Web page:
In a major breakthrough into the research on earth’s past climate, a new study has revealed that the planet was unstable prior to the asteroid impact that led to dinosaurs being wiped out.
The research, conducted by the Northwestern University in US, said earth was already experiencing a carbon cycle instability before the asteroid impact.
The researchers collected evidences from the Antarctic seashells. It was observed that in the run-up to the extinction event the chemistry of the sea shells shifted in response to the surge of carbon in the oceans.
According to the study, in the years before the asteroid hit the Deccan Traps—a volcanic province located in modern India—emitted massive amounts of carbon dioxide.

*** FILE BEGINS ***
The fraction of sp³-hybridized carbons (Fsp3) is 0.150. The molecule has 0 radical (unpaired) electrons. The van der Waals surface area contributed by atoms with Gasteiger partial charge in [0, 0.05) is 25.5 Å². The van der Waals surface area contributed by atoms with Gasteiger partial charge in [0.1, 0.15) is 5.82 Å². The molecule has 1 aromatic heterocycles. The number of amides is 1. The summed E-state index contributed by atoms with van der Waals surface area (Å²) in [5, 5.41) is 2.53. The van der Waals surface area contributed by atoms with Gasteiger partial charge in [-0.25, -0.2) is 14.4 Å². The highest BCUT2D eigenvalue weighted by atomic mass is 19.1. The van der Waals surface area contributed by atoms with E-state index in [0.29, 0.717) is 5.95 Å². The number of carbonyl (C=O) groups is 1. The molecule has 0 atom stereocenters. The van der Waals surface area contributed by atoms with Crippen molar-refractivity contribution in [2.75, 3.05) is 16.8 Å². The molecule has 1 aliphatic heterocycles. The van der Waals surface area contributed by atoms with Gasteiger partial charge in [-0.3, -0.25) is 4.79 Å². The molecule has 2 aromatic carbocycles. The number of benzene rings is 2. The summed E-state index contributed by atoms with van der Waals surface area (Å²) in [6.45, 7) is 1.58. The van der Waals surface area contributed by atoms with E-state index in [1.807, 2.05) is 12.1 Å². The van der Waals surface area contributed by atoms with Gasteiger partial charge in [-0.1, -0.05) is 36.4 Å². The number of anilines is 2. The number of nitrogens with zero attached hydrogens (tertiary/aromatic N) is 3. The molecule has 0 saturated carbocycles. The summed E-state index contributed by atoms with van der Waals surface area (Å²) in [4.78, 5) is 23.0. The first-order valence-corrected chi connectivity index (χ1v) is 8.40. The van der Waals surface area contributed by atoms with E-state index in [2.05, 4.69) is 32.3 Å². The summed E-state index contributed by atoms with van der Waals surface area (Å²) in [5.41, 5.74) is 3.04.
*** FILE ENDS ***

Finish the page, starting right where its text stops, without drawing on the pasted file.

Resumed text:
“The concentration of carbon dioxide acidified the oceans, affecting the living organisms,” it said.
Benjamin Linzmeier, one of the researchers of the study, said the data on change in the environment before the asteroid impact correlates to the eruption in the Deccan Traps.
The researchers at Northwestern University are trying to gauge how the earth responded to the past extreme warning and carbon dioxide input to help understand how the planet will react to the current climate change, caused by human activities.
“The Earth was clearly under stress before the major mass extinction event. The asteroid impact coincides with pre-existing carbon cycle instability. But that doesn’t mean we have answers to what actually caused the extinction,” said Andrew D Jacobson, senior author of the paper.
The report would soon be published in the journal ‘Geology’ later this month.